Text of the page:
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Album Reviews

Labrinth Packs a Lifetime of Moods, Feels, and Maxed-Out Drama Into A Half-Hour of Music on ‘Ends & Begins’

Electro-pop artist’s third album sounds like he time-traveled here from a much bleaker future, but it works

The third album from British composer-singer-producer Labrinth only clocks in at about 28 minutes, but it’s a megadose of mood. The LP’s darkly hued tracks about love and loneliness come wracked with so much tension it often seems as if like they—and Labrinth himself— fall apart at any moment. Labrinth’s maxed-out sense of drama came through in his scores for HBO’s Euphoria. Here his vision of love as a way to channel pain can be exhausting; even the love song “Power Couple,” which has an exploding-stars grandeur, comes from a position of throwing a middle finger up at any outsiders because “they don’t know what the world did to you.” But Ends & Begins’ relatively brief running time makes it an excellent companion for a headphone-assisted, high-octane sulk session.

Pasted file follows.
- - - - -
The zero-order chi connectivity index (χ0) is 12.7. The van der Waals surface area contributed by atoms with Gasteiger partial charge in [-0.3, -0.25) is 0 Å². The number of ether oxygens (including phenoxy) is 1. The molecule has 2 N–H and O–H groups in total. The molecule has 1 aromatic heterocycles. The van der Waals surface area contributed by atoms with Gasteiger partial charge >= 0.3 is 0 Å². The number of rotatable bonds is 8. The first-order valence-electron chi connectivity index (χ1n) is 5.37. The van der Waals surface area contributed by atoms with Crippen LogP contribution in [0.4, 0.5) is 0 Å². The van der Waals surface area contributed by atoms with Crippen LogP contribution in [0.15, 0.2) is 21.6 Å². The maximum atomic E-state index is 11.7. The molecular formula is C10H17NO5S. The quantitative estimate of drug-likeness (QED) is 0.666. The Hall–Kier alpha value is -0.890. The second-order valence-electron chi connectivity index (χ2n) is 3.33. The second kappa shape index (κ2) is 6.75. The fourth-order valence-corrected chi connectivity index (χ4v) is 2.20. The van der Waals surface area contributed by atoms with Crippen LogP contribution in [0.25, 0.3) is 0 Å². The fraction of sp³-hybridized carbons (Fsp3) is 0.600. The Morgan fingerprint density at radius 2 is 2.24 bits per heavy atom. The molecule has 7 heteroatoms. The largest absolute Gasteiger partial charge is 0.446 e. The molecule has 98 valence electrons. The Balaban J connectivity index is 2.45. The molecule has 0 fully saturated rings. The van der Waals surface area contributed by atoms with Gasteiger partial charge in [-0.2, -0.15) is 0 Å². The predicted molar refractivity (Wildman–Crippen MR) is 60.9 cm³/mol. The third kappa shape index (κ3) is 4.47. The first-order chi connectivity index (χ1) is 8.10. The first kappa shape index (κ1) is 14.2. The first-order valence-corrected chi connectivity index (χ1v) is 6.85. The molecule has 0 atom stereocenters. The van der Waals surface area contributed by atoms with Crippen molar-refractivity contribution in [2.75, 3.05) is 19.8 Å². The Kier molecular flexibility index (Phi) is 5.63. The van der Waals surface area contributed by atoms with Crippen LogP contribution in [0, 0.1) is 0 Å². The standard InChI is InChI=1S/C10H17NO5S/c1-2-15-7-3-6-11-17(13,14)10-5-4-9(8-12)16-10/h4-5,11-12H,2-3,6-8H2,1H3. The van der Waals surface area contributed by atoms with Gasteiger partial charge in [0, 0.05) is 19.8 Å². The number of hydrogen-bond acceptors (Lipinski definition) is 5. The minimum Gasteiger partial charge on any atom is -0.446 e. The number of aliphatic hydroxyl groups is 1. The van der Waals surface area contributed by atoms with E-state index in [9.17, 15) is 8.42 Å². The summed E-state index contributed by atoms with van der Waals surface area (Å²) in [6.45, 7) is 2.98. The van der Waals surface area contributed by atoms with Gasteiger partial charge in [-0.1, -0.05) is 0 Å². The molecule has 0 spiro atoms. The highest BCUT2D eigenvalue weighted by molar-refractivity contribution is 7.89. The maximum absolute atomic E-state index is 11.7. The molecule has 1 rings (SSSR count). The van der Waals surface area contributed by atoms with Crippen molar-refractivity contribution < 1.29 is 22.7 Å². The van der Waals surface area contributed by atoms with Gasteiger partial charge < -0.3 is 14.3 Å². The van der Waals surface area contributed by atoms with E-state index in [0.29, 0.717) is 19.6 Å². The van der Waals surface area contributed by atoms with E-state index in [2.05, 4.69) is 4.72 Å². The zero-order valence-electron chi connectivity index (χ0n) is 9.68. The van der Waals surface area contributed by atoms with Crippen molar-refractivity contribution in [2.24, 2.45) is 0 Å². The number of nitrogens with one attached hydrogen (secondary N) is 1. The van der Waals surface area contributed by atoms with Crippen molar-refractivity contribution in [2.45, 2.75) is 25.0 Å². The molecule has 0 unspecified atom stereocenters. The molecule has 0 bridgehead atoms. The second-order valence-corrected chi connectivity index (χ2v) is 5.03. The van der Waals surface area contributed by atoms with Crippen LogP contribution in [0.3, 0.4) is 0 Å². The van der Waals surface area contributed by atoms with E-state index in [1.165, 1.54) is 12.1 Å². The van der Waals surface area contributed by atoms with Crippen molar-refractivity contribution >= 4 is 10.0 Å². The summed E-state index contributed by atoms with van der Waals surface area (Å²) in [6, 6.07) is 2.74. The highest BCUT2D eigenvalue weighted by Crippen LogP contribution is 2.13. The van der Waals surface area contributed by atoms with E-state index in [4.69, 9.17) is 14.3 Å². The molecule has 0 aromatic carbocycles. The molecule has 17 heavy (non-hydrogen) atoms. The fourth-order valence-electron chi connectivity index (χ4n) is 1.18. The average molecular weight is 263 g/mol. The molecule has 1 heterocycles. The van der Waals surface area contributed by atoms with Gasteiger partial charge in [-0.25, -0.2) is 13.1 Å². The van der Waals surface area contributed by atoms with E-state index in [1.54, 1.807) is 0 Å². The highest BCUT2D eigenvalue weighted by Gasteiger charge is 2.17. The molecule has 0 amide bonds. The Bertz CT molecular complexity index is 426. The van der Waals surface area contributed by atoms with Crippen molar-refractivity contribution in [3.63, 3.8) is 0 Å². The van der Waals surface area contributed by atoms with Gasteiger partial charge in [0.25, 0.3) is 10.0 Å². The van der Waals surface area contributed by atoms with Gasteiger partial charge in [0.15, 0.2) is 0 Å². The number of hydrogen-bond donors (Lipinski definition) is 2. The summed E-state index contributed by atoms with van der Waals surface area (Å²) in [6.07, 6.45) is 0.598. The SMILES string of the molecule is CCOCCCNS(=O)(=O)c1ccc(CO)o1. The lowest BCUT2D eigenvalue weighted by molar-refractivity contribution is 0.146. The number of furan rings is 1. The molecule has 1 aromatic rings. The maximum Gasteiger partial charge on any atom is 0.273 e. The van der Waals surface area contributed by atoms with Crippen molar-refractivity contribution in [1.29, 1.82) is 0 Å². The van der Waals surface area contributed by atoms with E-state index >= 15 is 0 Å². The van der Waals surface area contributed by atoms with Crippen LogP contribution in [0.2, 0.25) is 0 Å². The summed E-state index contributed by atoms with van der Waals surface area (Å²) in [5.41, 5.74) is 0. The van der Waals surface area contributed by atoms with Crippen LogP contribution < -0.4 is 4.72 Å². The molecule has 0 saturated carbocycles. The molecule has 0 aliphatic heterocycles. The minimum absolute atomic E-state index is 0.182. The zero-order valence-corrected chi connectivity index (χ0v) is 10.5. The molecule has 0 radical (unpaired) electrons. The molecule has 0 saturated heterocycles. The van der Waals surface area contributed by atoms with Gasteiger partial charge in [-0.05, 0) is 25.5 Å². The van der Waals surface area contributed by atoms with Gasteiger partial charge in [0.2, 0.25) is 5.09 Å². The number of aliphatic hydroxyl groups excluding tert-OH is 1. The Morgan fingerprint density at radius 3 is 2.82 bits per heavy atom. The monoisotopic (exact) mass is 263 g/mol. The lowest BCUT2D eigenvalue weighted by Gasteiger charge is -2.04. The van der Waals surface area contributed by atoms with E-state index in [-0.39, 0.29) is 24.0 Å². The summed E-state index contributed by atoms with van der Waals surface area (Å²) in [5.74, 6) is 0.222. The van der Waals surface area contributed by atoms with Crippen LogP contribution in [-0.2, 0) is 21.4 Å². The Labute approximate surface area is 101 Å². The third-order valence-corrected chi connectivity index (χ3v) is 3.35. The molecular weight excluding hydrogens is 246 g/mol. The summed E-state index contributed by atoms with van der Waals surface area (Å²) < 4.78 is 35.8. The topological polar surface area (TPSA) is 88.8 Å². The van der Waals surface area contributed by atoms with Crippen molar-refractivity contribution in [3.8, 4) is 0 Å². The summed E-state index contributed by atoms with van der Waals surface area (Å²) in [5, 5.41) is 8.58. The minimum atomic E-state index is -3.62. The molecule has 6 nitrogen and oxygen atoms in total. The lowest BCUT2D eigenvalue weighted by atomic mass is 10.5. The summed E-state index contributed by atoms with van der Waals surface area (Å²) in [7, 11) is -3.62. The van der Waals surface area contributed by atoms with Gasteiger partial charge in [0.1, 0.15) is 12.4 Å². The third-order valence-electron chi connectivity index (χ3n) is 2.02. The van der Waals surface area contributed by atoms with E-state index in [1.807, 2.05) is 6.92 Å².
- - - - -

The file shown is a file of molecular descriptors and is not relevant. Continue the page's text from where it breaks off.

Ends & Begins peaks with its two duets, Labrinth’s reconnection with Euphoria catalyst Zendaya, “The Feels,” and the long-awaited official version of his Billie Eilish duet “Never Felt So Alone.” Labrinth produced the former and co-produced the latter with, among others, Eilish’s brother and creative partner FINNEAS, and he clearly has a talent for making himself and his foils seem like they’re feeding off one another in immediate fashion. On the stadium-sized “The Feels,” Labrinth and Zendaya click on record similar to the way they did on the Euphoria-spawned hit “I’m Tired.” Eilish and Labrinth have an undeniable chemistry, and their pairing on “Never Felt So Alone” is an appealing update of the megastar-duet paradigm, even if it’s wracked with anxiety about losing The One.

Elsewhere, Labrinth puts forth intense lyrics that reflect his apocalyptic take on romance, surrounding his wail in opulent music—complete with synth squiggles and 23rd-century Greek choruses—that suggest he might have time-traveled here from a bleaker future. “100 Miles an Hour” is a gorgeous synth-soul track that shows off the full spectrum of Labrinth’s vocal range, with his alluring lower register spinning into a wounded, grasping falsetto; “Kill For Your Love” programs trap beats into a vintage synth, giving Labrinth an uncannily suspended-in-time platform from which he details how one particular partner can make him drop every inhibition. Labrinth is clearly ready to follow love to the end of the world—even as he’s making music that sounds like It’s about to hit at any moment.        

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